Agency ignores mounting calls to ban dicamba on crops
The Environmental Protection Agency has announced that it will forgo a ban in favour of minor new restrictions on the pesticide dicamba, which has damaged an estimated 5 million acres of crops, trees and backyard gardens over the past two years. The pesticide will be approved for another two years with the additional restrictions in place.
“The Trump EPA’s reckless re-approval of this dangerous poison ignores the facts on the ground and damage across millions of acres,” said Nathan Donley, a senior scientist at the Center for Biological Diversity. “Simply adding more use restrictions to an uncontrollable pesticide that already comes with 39 pages of instructions and limitations reflects a broken process. Pesticide regulation has been hijacked by pesticide makers.”
The new restrictions tied to the re-approval include a 57-foot buffer around fields where endangered species may be present and limitations on what times during the day the pesticide can be sprayed.
Last year the EPA introduced additional restrictions, vetted and approved by Monsanto, that it hoped would prevent off-target damage. As predicted by independent researchers, those new restrictions were largely ineffective, resulting in damage to an estimated 1 million acres of crops, vegetables, ornamental species and trees by July 15 of this year.
“How many more millions of acres need to be poisoned for the EPA to stand up and finally do its job?” said Donley. “It’s going to take far stronger action to curb dicamba’s well-documented dangers to non-target plants and wildlife like monarch butterflies.”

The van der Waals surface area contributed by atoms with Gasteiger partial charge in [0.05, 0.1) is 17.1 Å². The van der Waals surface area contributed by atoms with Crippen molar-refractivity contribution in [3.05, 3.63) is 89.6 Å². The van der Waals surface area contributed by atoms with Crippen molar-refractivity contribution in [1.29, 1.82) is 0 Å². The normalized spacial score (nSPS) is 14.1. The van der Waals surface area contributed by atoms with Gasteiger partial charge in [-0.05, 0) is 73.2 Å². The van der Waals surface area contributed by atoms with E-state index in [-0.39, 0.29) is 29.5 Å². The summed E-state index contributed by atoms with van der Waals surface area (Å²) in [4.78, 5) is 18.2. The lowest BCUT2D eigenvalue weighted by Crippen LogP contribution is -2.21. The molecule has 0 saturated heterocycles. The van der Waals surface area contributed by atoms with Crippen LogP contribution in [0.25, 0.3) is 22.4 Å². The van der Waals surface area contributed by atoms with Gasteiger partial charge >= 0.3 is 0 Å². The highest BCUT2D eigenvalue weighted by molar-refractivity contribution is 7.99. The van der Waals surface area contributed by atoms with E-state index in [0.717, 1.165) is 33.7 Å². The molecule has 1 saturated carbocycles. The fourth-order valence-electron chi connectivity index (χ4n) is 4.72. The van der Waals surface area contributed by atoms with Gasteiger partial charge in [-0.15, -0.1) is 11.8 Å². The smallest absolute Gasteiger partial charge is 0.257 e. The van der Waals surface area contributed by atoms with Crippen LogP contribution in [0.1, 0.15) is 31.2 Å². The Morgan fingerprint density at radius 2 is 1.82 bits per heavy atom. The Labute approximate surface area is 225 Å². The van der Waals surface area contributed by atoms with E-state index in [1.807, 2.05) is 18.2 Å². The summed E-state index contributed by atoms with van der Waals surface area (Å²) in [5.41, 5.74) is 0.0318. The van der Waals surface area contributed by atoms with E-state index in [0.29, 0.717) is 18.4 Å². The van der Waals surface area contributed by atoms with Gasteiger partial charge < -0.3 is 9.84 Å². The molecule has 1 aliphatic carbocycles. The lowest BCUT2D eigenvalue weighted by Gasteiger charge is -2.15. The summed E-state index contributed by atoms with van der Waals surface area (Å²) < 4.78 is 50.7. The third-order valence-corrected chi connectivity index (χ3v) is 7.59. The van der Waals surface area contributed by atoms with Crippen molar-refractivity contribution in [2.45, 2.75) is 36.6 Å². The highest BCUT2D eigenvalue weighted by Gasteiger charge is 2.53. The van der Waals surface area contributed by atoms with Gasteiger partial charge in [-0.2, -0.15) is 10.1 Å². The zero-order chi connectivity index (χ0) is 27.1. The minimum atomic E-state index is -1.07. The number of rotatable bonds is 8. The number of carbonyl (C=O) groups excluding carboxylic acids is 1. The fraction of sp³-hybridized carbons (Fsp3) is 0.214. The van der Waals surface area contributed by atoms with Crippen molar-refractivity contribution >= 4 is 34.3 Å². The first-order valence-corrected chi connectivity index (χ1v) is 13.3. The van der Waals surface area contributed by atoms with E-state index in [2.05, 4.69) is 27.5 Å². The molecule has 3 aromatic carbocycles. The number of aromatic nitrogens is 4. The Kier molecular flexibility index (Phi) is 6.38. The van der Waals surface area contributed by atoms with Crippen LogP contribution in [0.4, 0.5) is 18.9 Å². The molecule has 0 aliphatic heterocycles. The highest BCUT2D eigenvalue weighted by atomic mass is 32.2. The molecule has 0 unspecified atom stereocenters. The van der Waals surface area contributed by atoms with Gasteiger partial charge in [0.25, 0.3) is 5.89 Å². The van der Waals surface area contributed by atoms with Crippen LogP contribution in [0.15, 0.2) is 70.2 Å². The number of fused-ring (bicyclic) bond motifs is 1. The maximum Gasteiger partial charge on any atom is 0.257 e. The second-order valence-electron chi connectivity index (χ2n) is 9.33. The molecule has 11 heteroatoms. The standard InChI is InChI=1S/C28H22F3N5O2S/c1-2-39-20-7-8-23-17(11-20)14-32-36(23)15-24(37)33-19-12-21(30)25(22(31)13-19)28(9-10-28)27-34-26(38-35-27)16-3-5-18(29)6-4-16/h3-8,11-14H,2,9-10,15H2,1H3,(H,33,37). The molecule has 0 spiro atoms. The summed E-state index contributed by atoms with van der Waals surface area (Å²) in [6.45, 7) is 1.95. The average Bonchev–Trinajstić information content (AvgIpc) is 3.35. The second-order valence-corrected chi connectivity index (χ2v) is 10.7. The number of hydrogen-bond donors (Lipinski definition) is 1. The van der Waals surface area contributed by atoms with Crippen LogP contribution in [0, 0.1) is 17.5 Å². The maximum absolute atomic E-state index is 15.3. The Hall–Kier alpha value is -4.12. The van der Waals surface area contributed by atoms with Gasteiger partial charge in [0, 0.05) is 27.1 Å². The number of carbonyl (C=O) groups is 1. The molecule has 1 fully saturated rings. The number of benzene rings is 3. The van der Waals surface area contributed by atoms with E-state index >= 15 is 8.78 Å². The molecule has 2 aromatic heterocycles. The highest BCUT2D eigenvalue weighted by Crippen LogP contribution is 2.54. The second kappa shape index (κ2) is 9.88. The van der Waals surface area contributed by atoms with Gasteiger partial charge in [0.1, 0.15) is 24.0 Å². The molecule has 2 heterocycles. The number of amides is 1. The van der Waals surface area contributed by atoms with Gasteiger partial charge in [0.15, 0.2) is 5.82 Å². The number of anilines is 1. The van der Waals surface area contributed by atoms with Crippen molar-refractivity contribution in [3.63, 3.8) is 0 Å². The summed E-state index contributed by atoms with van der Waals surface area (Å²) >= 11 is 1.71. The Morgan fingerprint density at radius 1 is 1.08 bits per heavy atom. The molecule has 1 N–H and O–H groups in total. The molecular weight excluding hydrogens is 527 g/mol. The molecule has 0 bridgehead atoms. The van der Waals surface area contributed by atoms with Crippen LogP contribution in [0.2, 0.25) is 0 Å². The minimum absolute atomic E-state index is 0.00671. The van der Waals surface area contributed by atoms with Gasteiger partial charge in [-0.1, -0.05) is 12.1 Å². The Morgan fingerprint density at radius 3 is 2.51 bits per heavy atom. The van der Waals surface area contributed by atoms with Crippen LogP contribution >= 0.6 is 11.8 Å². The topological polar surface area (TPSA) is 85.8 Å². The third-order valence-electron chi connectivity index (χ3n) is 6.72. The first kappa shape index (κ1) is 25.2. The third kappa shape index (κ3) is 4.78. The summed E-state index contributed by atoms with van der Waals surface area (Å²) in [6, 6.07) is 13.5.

Highly toxic dicamba products are designed for use primarily on next-generation soybeans genetically engineered to resist what would normally be a fatal dose of the pesticide. The current label for new dicamba products, which lays out the restrictions and directions for the pesticide’s use, takes up 39 pages and more than 16,000 words.
The EPA’s own analysis of dicamba indicated that many threatened and endangered species — including birds and mammals — may be harmed by the massive increase in the herbicide’s use. Yet the agency unilaterally decided to ignore these harms instead of consulting with federal wildlife experts.
Earlier this year a Center report found that more than 60 million acres of monarch butterfly habitat are projected to be sprayed with dicamba by next year. Dicamba can degrade monarch habitat in two ways: by harming flowering plants that provide nectar for adults as they travel south for the winter and by harming milkweed, which, as the only food of monarch caterpillars, is essential for the butterfly’s reproduction.
Monarch butterfly populations have been hard hit by pesticides, and the U.S. Fish and Wildlife Service is currently considering whether to give Endangered Species Act protections to the iconic migratory butterfly.
Source: Center for Biological Diversity